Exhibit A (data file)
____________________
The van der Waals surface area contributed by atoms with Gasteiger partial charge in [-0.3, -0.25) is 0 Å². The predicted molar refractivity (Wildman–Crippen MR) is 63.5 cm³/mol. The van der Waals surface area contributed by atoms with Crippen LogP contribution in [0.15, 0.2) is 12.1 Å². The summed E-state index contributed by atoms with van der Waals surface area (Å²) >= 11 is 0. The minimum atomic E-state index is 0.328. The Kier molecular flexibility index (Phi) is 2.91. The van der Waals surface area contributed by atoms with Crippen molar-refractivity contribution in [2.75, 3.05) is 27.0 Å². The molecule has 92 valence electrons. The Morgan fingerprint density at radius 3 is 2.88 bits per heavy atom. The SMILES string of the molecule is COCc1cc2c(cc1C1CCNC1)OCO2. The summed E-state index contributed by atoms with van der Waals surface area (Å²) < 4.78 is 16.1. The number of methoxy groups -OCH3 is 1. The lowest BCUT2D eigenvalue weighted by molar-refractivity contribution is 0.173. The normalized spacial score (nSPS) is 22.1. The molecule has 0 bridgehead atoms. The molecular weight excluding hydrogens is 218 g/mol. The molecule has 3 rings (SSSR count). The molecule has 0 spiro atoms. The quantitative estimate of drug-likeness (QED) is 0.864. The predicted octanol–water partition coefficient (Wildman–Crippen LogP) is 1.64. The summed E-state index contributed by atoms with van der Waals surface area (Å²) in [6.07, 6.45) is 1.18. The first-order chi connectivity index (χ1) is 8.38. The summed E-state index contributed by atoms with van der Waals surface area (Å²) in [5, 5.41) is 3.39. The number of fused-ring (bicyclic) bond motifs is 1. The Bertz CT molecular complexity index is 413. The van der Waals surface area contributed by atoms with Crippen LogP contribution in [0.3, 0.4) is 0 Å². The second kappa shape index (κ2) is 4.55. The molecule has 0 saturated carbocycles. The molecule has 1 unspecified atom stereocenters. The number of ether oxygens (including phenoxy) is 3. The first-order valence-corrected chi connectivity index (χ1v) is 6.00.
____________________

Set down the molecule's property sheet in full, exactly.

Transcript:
The van der Waals surface area contributed by atoms with Gasteiger partial charge in [-0.3, -0.25) is 0 Å². The predicted molar refractivity (Wildman–Crippen MR) is 63.5 cm³/mol. The van der Waals surface area contributed by atoms with Crippen LogP contribution in [0.15, 0.2) is 12.1 Å². The summed E-state index contributed by atoms with van der Waals surface area (Å²) >= 11 is 0. The minimum atomic E-state index is 0.328. The Kier molecular flexibility index (Phi) is 2.91. The van der Waals surface area contributed by atoms with Crippen molar-refractivity contribution in [2.75, 3.05) is 27.0 Å². The molecule has 92 valence electrons. The Morgan fingerprint density at radius 3 is 2.88 bits per heavy atom. The SMILES string of the molecule is COCc1cc2c(cc1C1CCNC1)OCO2. The summed E-state index contributed by atoms with van der Waals surface area (Å²) < 4.78 is 16.1. The number of methoxy groups -OCH3 is 1. The lowest BCUT2D eigenvalue weighted by molar-refractivity contribution is 0.173. The normalized spacial score (nSPS) is 22.1. The molecule has 0 bridgehead atoms. The molecular weight excluding hydrogens is 218 g/mol. The molecule has 3 rings (SSSR count). The molecule has 0 spiro atoms. The quantitative estimate of drug-likeness (QED) is 0.864. The predicted octanol–water partition coefficient (Wildman–Crippen LogP) is 1.64. The summed E-state index contributed by atoms with van der Waals surface area (Å²) in [6.07, 6.45) is 1.18. The first-order chi connectivity index (χ1) is 8.38. The summed E-state index contributed by atoms with van der Waals surface area (Å²) in [5, 5.41) is 3.39. The number of fused-ring (bicyclic) bond motifs is 1. The Bertz CT molecular complexity index is 413. The van der Waals surface area contributed by atoms with Crippen LogP contribution in [0.3, 0.4) is 0 Å². The second kappa shape index (κ2) is 4.55. The molecule has 0 saturated carbocycles. The molecule has 1 unspecified atom stereocenters. The number of ether oxygens (including phenoxy) is 3. The first-order valence-corrected chi connectivity index (χ1v) is 6.00.